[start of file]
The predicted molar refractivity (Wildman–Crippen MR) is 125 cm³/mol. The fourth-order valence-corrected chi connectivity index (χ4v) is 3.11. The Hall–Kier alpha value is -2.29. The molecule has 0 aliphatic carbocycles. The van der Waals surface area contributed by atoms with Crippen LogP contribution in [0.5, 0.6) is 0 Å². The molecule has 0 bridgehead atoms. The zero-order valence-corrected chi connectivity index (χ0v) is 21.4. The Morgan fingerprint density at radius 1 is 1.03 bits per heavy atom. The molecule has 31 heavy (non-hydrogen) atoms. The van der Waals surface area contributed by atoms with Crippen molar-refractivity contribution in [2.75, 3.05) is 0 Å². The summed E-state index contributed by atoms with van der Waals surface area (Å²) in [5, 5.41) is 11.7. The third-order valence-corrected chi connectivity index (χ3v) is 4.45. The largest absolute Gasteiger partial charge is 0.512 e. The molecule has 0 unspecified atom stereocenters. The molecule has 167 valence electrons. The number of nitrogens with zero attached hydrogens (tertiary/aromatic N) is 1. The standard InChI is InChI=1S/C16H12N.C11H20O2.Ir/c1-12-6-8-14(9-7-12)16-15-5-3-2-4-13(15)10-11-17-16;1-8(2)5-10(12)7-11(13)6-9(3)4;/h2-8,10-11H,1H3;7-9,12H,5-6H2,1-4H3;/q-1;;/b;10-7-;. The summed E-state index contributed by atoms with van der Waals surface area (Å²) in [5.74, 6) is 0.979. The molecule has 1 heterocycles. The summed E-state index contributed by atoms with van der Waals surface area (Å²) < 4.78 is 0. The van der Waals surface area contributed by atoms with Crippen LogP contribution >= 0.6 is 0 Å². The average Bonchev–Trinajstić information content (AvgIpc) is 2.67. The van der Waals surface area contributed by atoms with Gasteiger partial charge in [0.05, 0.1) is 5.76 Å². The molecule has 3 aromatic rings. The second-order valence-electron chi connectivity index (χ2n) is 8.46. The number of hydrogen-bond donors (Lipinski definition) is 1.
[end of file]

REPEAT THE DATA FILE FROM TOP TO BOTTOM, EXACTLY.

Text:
The predicted molar refractivity (Wildman–Crippen MR) is 125 cm³/mol. The fourth-order valence-corrected chi connectivity index (χ4v) is 3.11. The Hall–Kier alpha value is -2.29. The molecule has 0 aliphatic carbocycles. The van der Waals surface area contributed by atoms with Crippen LogP contribution in [0.5, 0.6) is 0 Å². The molecule has 0 bridgehead atoms. The zero-order valence-corrected chi connectivity index (χ0v) is 21.4. The Morgan fingerprint density at radius 1 is 1.03 bits per heavy atom. The molecule has 31 heavy (non-hydrogen) atoms. The van der Waals surface area contributed by atoms with Crippen molar-refractivity contribution in [2.75, 3.05) is 0 Å². The summed E-state index contributed by atoms with van der Waals surface area (Å²) in [5, 5.41) is 11.7. The third-order valence-corrected chi connectivity index (χ3v) is 4.45. The largest absolute Gasteiger partial charge is 0.512 e. The molecule has 0 unspecified atom stereocenters. The molecule has 167 valence electrons. The number of nitrogens with zero attached hydrogens (tertiary/aromatic N) is 1. The standard InChI is InChI=1S/C16H12N.C11H20O2.Ir/c1-12-6-8-14(9-7-12)16-15-5-3-2-4-13(15)10-11-17-16;1-8(2)5-10(12)7-11(13)6-9(3)4;/h2-8,10-11H,1H3;7-9,12H,5-6H2,1-4H3;/q-1;;/b;10-7-;. The summed E-state index contributed by atoms with van der Waals surface area (Å²) in [5.74, 6) is 0.979. The molecule has 1 heterocycles. The summed E-state index contributed by atoms with van der Waals surface area (Å²) < 4.78 is 0. The van der Waals surface area contributed by atoms with Crippen LogP contribution >= 0.6 is 0 Å². The average Bonchev–Trinajstić information content (AvgIpc) is 2.67. The van der Waals surface area contributed by atoms with Gasteiger partial charge in [0.05, 0.1) is 5.76 Å². The molecule has 3 aromatic rings. The second-order valence-electron chi connectivity index (χ2n) is 8.46. The number of hydrogen-bond donors (Lipinski definition) is 1.